As soon as the 2019 coronavirus-nCoV is distributed for the most part of the globe, the debate about the effectiveness of so-called collective (group, herd) immunity continue to rotate in the circles of public health and policy. What is this strategy against infectious disease? Tells Fox News.
“Herd immunity is the protection against infectious disease in the community when a large percentage of usually not less than 60% — has immunity, — told Fox News John white, doctor of medical Sciences, chief physician of WebMD. — People become immune either through infection and recovery — survival — either through vaccination. As most people in the community become immune, fewer people may become infected”.
But the voracity of the infection COVID-19 threatens to destroy health infrastructure that encourages the majority of experts argue that without the vaccine, most likely, the damage will be more than good.
“Herd immunity works best when we have a vaccine, and the disease does not have serious consequences — continues white. — The lack of a vaccine against coronavirus reduces herd immunity, in some people this disease has serious consequences.”
Even when most of the West in early March hastened to limit meetings to public places and to issue orders to stay at home, the United Kingdom has caused a lot of noise, supporting that strategy, based on collective immunity. Instead of imposing harsh measures of social distancing and organize public places, authorities have imposed a soft limit in the hope that a sufficient number of the population will develop a defense that will keep the spread. The country abandoned this plan and also has introduced restrictive measures.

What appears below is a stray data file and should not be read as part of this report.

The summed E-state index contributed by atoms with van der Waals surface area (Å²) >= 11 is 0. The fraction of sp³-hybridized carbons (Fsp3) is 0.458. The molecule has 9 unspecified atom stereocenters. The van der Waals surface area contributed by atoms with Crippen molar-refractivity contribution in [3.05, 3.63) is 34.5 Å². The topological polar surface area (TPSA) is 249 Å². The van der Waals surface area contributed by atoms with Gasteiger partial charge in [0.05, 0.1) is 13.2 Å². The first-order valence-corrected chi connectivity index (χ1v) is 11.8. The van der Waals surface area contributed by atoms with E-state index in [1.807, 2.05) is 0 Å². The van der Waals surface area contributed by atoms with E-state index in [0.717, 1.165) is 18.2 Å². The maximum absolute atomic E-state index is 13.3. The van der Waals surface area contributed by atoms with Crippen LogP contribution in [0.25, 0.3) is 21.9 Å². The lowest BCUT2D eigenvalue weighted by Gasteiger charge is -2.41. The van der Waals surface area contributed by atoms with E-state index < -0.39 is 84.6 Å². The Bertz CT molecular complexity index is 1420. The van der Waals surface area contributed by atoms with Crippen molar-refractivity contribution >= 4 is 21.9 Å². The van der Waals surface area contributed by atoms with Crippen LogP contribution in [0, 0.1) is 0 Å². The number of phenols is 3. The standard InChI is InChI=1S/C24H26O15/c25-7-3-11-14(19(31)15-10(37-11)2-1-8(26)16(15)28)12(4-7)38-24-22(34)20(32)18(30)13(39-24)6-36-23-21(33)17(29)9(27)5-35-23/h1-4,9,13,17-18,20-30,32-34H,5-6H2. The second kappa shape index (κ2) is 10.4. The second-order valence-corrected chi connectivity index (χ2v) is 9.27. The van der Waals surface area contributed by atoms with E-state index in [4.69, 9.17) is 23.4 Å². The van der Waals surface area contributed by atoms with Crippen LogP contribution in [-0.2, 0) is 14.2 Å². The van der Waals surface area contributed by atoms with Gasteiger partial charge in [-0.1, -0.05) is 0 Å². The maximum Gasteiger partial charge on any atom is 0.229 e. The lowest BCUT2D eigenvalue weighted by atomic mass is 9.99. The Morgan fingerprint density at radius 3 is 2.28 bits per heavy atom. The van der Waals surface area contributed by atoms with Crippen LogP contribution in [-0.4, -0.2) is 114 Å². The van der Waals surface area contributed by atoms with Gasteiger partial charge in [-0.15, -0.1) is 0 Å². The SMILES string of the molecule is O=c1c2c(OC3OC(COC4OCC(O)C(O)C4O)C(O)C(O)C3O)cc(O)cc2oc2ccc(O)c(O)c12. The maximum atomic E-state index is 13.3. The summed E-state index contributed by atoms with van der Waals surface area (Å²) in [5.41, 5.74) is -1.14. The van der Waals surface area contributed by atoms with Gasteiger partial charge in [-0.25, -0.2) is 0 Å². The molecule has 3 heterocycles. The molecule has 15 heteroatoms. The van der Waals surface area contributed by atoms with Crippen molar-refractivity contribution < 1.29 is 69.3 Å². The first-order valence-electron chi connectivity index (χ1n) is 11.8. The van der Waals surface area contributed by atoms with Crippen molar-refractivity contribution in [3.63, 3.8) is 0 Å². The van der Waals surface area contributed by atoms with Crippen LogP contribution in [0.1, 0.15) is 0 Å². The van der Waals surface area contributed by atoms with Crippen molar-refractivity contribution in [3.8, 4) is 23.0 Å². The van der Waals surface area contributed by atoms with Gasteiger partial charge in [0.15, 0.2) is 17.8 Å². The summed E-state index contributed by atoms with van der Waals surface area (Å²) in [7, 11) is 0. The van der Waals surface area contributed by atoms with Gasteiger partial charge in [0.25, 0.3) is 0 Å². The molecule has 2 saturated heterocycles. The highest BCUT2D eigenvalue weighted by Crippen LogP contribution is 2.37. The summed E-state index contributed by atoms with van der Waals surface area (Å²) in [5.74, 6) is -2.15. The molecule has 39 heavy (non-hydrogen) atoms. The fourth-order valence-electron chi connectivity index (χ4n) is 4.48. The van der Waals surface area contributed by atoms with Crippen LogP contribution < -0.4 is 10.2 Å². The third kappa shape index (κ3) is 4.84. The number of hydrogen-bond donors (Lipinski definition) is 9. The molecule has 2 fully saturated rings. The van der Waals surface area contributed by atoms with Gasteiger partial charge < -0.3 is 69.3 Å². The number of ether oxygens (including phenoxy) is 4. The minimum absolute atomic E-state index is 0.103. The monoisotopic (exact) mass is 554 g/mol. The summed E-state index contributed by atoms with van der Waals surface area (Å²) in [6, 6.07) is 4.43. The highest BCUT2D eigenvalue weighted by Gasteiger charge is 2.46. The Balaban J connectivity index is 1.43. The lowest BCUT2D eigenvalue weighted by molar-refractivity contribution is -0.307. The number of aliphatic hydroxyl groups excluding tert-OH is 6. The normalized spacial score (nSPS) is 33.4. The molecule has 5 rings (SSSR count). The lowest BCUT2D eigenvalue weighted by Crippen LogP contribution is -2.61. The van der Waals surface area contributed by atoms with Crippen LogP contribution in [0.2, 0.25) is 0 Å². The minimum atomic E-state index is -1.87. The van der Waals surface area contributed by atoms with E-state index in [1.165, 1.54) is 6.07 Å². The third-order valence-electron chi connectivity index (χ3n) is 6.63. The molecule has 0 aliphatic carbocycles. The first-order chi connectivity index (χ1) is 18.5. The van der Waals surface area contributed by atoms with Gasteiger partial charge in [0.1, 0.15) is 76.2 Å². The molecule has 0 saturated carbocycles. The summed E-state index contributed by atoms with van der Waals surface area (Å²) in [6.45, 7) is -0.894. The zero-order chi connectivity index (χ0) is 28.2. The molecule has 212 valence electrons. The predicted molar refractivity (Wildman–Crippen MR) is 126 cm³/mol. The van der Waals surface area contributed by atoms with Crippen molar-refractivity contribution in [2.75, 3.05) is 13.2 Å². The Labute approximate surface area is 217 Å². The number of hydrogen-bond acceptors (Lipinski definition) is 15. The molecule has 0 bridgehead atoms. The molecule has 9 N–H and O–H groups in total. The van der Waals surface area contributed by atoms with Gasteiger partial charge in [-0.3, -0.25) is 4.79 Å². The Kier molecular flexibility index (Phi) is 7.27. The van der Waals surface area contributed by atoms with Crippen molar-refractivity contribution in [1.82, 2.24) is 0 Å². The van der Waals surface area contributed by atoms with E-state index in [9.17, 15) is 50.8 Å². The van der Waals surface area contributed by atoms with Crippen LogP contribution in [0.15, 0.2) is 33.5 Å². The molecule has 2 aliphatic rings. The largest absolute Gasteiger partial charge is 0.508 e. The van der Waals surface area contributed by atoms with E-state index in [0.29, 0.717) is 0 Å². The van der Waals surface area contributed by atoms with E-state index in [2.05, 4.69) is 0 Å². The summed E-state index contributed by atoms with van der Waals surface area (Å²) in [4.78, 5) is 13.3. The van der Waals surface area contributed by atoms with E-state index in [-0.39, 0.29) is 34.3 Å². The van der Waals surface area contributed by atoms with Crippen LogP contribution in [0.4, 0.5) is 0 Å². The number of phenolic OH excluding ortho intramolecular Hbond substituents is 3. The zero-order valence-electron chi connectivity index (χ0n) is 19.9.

“Initially, the United Kingdom stated that it would rely on herd immunity, but quickly had a course correction, when modeling showed that their hospital system can’t deal with all serious cases — white explained. Even if 80 or 90 percent will get sick in the form of light, 10% is a large number of people to the health system”.
However, other countries such as the Netherlands, continue to apply this strategy, despite the fact that it is considered risky.
“The reality is that in the near future most of the population of the Netherlands will be infected with the virus, said Prime Minister mark Rutte in mid-March. We can slow the spread of the virus, giving the immune system a controlled group.”
He also noted that the creation of herd immunity can go “months or more” and therefore during this time the goal is maximum protection for people at risk such as the elderly and people with weakened immune systems.
According to the world health organization (who), the nature of the pandemic coronavirus requires much more aggressive action. Many experts believe this approach is theoretically sound, but unwise, given the lack of vaccines and the notion that the development of a vaccine will take at least a year.